"It appears that BP and Transocean had multiple warnings before the rig exploded," said Rep. Henry Waxman, D-Calif, chairman of the House Energy and Commerce Committee. "We need to know why they didn't shut down the well while there was still time."
Even though pressure readings indicated "a very large abnormality," BP continued to replace drilling mud with seawater. That move, BP's team told the subcommittee's investigators, may have been a "fundamental mistake."
The memo also suggests that some cement work failed, including crucial components designed to hold back oil and gas and prevent an explosion.
The well was initially flowing at a rate of 30,000 barrels per day (1 barrel = 42 US gallons = 159 litres), which was reduced to around 10,000 bpd by attempts to plug the well. Two relief wells were drilled to relieve pressure and the well was eventually killed nine months later on 23 March 1980. Due to the massive contamination caused by the spill from the blowout (by 12 June, the oil slick measured 180km by 80km), nearly 500 aerial missions were flown, spraying dispersants over the water. Prevailing winds caused extensive damage along the US coast with the Texas coast suffering the greatest. The IXTOC I accident was the biggest single spill ever, with an estimated 3.5 million barrels of oil released.
Rachel Maddow on the 1979 Gulf Oil Spill.
"I've designated Admiral Thad Allen -– who has nearly four decades of experience responding to such disasters -– as the National Incident Commander, and if he orders BP to do something to respond to this disaster, they are legally bound to do it. So, for example, when they said they would drill one relief well to stem this leak we demanded a backup and ordered them to drill two. And they are in the process of drilling two....I already mentioned a second example, which is they wanted to drill one relief well. The experience has been that when you drill one relief well, potentially you keep on missing the mark. And so it's important to have two to maximize the speed and effectiveness of a relief well....I already mentioned a second example, which is they wanted to drill one relief well. The experience has been that when you drill one relief well, potentially you keep on missing the mark. And so it's important to have two to maximize the speed and effectiveness of a relief well.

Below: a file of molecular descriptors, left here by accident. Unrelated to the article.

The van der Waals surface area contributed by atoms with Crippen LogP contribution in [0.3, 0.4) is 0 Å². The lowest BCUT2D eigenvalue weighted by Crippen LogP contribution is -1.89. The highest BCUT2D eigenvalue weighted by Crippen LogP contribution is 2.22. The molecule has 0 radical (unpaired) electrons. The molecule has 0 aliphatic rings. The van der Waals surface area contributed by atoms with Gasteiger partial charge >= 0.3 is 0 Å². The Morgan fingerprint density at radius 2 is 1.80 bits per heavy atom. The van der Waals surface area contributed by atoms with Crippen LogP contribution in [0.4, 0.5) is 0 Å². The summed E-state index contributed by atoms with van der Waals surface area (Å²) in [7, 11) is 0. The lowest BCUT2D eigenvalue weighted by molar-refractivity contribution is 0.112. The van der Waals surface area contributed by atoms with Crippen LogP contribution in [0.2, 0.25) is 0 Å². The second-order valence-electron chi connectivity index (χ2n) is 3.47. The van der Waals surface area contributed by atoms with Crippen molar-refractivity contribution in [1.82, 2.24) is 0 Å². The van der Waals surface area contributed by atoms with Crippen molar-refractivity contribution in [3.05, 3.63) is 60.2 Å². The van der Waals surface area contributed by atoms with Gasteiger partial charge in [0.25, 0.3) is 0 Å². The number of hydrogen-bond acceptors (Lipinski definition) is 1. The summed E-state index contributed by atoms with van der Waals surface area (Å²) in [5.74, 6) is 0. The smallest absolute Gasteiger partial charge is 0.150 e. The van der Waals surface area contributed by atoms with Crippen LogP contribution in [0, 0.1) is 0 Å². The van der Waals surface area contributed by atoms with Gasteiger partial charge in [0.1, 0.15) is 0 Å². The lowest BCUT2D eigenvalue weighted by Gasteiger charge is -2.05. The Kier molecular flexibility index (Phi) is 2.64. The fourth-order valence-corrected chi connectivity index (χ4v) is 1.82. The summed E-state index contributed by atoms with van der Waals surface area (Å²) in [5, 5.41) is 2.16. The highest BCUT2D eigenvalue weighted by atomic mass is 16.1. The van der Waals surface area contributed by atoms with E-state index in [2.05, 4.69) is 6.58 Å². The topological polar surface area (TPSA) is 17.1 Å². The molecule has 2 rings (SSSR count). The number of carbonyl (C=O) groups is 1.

Rachel was wrong about one thing. The Ixtoc well was not "in 200 feet of water." The well was at 3657m, more than 2-1/4 miles deep.
Just wait until we're completely tooled up for "clean" nuclear power, and there's the inevitable failure in the chain somewhere. This mess may be largely cleaned up in a decade or so, but swathes of land will be off limits for aeons after there's a runaway reaction in the bowels of a reactor somewhere.
Perhaps you saw news footage of President Obama in Grand Isle, La., on Friday and thought things didn't all that bad. Well, there may have been a reason for that: The town was evidently swarmed by an army of temp workers to spruce it up for the president and the national news crews following him.
Jefferson Parish Councilman Chris Roberts, whose district encompasses Grand Isle, told Yahoo! News that BP bused in "hundreds" of temporary workers to clean up local beaches. And as soon as the president was en route back to Washington, the workers were clearing out of Grand Isle too, Roberts said.
"The level of cleanup and cooperation we've gotten from BP in the past is in no way consistent to the effort shown on the island today," Roberts said by telephone. "As soon as the president left, they were immediately put back on the buses and sent home."
But how many of those hours will be taken up by actual pumping and halting pumping for monitoring are unknown.